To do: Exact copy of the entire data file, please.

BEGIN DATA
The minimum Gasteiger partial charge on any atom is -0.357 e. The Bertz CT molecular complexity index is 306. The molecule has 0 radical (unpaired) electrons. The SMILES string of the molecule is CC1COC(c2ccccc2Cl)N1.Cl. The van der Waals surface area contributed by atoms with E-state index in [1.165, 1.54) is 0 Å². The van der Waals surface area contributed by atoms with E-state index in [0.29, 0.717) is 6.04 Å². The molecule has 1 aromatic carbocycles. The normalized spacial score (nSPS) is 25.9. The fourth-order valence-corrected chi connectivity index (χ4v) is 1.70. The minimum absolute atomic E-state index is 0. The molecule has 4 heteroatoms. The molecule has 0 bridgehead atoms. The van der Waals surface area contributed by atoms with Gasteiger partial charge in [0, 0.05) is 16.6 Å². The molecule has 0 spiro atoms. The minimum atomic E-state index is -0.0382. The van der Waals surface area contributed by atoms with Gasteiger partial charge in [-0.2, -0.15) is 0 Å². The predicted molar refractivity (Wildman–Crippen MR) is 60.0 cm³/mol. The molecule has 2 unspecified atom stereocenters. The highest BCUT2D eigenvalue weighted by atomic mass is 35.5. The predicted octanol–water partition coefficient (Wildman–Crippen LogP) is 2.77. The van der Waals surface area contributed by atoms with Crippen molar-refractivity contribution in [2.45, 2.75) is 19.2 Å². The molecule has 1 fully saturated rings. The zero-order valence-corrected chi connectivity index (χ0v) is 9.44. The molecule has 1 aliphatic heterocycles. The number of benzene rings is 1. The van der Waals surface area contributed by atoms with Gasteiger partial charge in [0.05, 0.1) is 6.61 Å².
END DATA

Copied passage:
The minimum Gasteiger partial charge on any atom is -0.357 e. The Bertz CT molecular complexity index is 306. The molecule has 0 radical (unpaired) electrons. The SMILES string of the molecule is CC1COC(c2ccccc2Cl)N1.Cl. The van der Waals surface area contributed by atoms with E-state index in [1.165, 1.54) is 0 Å². The van der Waals surface area contributed by atoms with E-state index in [0.29, 0.717) is 6.04 Å². The molecule has 1 aromatic carbocycles. The normalized spacial score (nSPS) is 25.9. The fourth-order valence-corrected chi connectivity index (χ4v) is 1.70. The minimum absolute atomic E-state index is 0. The molecule has 4 heteroatoms. The molecule has 0 bridgehead atoms. The van der Waals surface area contributed by atoms with Gasteiger partial charge in [0, 0.05) is 16.6 Å². The molecule has 0 spiro atoms. The minimum atomic E-state index is -0.0382. The van der Waals surface area contributed by atoms with Gasteiger partial charge in [-0.2, -0.15) is 0 Å². The predicted molar refractivity (Wildman–Crippen MR) is 60.0 cm³/mol. The molecule has 2 unspecified atom stereocenters. The highest BCUT2D eigenvalue weighted by atomic mass is 35.5. The predicted octanol–water partition coefficient (Wildman–Crippen LogP) is 2.77. The van der Waals surface area contributed by atoms with Crippen molar-refractivity contribution in [2.45, 2.75) is 19.2 Å². The molecule has 1 fully saturated rings. The zero-order valence-corrected chi connectivity index (χ0v) is 9.44. The molecule has 1 aliphatic heterocycles. The number of benzene rings is 1. The van der Waals surface area contributed by atoms with Gasteiger partial charge in [0.05, 0.1) is 6.61 Å².